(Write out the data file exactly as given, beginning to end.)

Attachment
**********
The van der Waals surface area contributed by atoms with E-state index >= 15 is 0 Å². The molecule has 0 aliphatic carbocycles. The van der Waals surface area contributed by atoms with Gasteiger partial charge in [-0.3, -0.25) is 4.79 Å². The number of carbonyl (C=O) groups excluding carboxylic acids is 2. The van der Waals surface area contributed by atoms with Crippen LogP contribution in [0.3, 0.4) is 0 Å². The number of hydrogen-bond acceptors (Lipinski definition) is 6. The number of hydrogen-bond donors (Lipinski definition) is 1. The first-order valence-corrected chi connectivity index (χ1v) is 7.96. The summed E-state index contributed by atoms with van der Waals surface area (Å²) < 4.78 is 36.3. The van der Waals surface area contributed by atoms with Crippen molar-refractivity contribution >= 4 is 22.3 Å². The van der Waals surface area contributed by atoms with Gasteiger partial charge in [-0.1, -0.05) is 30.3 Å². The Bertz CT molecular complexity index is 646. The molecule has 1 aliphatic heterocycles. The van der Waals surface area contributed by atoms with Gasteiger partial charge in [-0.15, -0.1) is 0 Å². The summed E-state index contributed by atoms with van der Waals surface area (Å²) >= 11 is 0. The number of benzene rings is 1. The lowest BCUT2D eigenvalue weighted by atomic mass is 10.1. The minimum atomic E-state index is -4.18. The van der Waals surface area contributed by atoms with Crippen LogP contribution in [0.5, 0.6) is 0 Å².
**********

The van der Waals surface area contributed by atoms with E-state index >= 15 is 0 Å². The molecule has 0 aliphatic carbocycles. The van der Waals surface area contributed by atoms with Gasteiger partial charge in [-0.3, -0.25) is 4.79 Å². The number of carbonyl (C=O) groups excluding carboxylic acids is 2. The van der Waals surface area contributed by atoms with Crippen LogP contribution in [0.3, 0.4) is 0 Å². The number of hydrogen-bond acceptors (Lipinski definition) is 6. The number of hydrogen-bond donors (Lipinski definition) is 1. The first-order valence-corrected chi connectivity index (χ1v) is 7.96. The summed E-state index contributed by atoms with van der Waals surface area (Å²) < 4.78 is 36.3. The van der Waals surface area contributed by atoms with Crippen molar-refractivity contribution >= 4 is 22.3 Å². The van der Waals surface area contributed by atoms with Gasteiger partial charge in [-0.1, -0.05) is 30.3 Å². The Bertz CT molecular complexity index is 646. The molecule has 1 aliphatic heterocycles. The van der Waals surface area contributed by atoms with Gasteiger partial charge in [-0.15, -0.1) is 0 Å². The summed E-state index contributed by atoms with van der Waals surface area (Å²) >= 11 is 0. The number of benzene rings is 1. The lowest BCUT2D eigenvalue weighted by atomic mass is 10.1. The minimum atomic E-state index is -4.18. The van der Waals surface area contributed by atoms with Crippen LogP contribution in [0.5, 0.6) is 0 Å².